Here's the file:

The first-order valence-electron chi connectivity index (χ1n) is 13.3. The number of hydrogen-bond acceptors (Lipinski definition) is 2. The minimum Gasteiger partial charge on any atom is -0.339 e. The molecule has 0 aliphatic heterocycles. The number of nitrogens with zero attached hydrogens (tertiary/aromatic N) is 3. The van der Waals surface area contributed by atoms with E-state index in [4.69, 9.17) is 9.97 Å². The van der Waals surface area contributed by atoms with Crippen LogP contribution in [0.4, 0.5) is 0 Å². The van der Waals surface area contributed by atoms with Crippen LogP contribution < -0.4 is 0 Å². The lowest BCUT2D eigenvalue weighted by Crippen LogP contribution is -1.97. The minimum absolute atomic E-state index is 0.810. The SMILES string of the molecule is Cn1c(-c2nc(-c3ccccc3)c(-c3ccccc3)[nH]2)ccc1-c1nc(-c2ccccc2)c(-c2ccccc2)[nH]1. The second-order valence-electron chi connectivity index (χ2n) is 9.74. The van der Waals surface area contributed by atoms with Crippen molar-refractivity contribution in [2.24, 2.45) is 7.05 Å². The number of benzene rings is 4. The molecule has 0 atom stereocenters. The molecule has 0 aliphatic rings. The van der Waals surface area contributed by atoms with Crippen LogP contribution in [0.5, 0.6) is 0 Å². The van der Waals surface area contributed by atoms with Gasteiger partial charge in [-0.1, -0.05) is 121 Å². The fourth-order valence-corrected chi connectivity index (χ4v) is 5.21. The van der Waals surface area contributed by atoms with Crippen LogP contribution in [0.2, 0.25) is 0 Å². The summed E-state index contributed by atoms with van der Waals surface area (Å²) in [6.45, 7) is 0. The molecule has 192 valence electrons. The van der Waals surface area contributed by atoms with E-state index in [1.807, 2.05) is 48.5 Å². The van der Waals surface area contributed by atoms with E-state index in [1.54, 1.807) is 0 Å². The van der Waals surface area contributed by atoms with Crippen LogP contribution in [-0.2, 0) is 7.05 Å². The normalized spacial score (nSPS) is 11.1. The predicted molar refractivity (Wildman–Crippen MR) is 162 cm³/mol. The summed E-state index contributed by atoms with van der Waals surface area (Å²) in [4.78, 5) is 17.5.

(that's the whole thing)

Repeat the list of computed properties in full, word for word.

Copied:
The first-order valence-electron chi connectivity index (χ1n) is 13.3. The number of hydrogen-bond acceptors (Lipinski definition) is 2. The minimum Gasteiger partial charge on any atom is -0.339 e. The molecule has 0 aliphatic heterocycles. The number of nitrogens with zero attached hydrogens (tertiary/aromatic N) is 3. The van der Waals surface area contributed by atoms with E-state index in [4.69, 9.17) is 9.97 Å². The van der Waals surface area contributed by atoms with Crippen LogP contribution in [0.4, 0.5) is 0 Å². The van der Waals surface area contributed by atoms with Crippen LogP contribution < -0.4 is 0 Å². The lowest BCUT2D eigenvalue weighted by Crippen LogP contribution is -1.97. The minimum absolute atomic E-state index is 0.810. The SMILES string of the molecule is Cn1c(-c2nc(-c3ccccc3)c(-c3ccccc3)[nH]2)ccc1-c1nc(-c2ccccc2)c(-c2ccccc2)[nH]1. The second-order valence-electron chi connectivity index (χ2n) is 9.74. The van der Waals surface area contributed by atoms with Crippen molar-refractivity contribution in [2.24, 2.45) is 7.05 Å². The number of benzene rings is 4. The molecule has 0 atom stereocenters. The molecule has 0 aliphatic rings. The van der Waals surface area contributed by atoms with Crippen LogP contribution in [0.5, 0.6) is 0 Å². The van der Waals surface area contributed by atoms with Gasteiger partial charge in [-0.1, -0.05) is 121 Å². The fourth-order valence-corrected chi connectivity index (χ4v) is 5.21. The van der Waals surface area contributed by atoms with Crippen LogP contribution in [0.2, 0.25) is 0 Å². The summed E-state index contributed by atoms with van der Waals surface area (Å²) in [6.45, 7) is 0. The molecule has 192 valence electrons. The van der Waals surface area contributed by atoms with E-state index in [1.807, 2.05) is 48.5 Å². The van der Waals surface area contributed by atoms with E-state index in [1.54, 1.807) is 0 Å². The van der Waals surface area contributed by atoms with Crippen LogP contribution in [-0.2, 0) is 7.05 Å². The normalized spacial score (nSPS) is 11.1. The predicted molar refractivity (Wildman–Crippen MR) is 162 cm³/mol. The summed E-state index contributed by atoms with van der Waals surface area (Å²) in [4.78, 5) is 17.5.